Some abbreviations have been around so long that many people don't even remember what they are abreviations of. Sure, we can use e.g. and i.e. correctly (although some people get these two confused), but what do the letters stand for? Here are some that we all use but may not know the full version of:

e.g. (exempli gratia - Latin for free example), i.e. (id est - Latin for that is), Mrs. (mistress - a married woman), a.k.a. (also known as), a.s.a.p. (as soon as possible), q.e.d. (quod erat demonstrandum - which was to be demonstrated. Not "Quite Easily Done"), PIN (Personal Identification Number).

Since the World was "Wide-Webbed" we've had a real explosion of abbreviations, mainly for the purpose of speeding up typing. I have trouble keeping up with these, but here are some examples I've come across: LOL (laughing out loud), ROL (roll over laughing), ROFL (roll on floor laughing), LMAO (laughing my (armpit?) off), AFAIK (as far as I know), FAIK (for all I know), LOVLI (Laughing Out Very Loud Indeed - this one coined by my wife), CUL8R (see you later), 4EVA (for ever), B4 (before) and LYTTMAB (love you to the moon and back).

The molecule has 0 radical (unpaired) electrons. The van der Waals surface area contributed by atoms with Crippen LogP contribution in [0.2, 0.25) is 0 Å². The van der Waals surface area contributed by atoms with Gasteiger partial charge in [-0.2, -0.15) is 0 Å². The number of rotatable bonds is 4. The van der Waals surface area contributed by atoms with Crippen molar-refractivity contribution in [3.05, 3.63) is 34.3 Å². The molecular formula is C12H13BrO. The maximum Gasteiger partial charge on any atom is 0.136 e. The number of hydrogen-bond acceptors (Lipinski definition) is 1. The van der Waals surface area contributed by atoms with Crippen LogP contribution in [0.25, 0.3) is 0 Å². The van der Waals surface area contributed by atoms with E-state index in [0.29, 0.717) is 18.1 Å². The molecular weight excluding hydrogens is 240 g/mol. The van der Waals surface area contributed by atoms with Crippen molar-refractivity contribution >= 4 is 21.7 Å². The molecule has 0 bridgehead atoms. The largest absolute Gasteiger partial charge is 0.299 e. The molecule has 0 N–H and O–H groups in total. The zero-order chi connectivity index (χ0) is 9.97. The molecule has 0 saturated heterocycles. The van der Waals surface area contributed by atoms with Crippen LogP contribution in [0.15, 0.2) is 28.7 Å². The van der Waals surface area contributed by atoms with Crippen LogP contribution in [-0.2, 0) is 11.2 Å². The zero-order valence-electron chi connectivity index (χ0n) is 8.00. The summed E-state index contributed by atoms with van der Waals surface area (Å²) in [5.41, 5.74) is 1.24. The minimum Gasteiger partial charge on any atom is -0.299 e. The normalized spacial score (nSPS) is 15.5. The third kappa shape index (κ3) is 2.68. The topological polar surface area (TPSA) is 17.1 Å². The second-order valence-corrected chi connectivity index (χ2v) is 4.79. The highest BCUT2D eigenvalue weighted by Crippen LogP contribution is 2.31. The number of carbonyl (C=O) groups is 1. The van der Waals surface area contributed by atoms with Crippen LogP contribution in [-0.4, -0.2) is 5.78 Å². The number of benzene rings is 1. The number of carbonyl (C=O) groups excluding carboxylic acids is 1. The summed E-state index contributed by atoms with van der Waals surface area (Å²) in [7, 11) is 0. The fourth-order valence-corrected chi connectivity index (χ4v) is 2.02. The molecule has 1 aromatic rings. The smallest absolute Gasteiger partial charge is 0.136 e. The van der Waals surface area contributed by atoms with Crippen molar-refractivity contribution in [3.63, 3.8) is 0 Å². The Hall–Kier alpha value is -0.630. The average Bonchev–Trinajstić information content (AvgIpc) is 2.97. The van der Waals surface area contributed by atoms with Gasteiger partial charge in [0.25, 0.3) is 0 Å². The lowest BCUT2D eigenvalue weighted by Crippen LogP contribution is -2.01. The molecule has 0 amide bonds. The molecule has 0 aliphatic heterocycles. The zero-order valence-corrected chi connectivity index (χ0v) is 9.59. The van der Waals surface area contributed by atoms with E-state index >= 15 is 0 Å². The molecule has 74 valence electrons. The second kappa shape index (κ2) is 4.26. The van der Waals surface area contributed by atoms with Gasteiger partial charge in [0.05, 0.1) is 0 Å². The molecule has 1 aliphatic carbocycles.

Points to ponder

  • Are terms like not impossible, and not unlike incorrect because they use a double negative?
  • If forget is the opposite to remember, and something can be unforgetable can something else be unrememberable?
  • When did Google become a verb?

If you have got this far in the page, there's a chance you may be a lexophile, and if so, you may like to visit the Free Games page, where you can download some free word games. These are my own take on some paper-based word games like Word Search and Crosswords. Being computerised, they have some extra features that make them, I think, more interesting.

Go In Piece!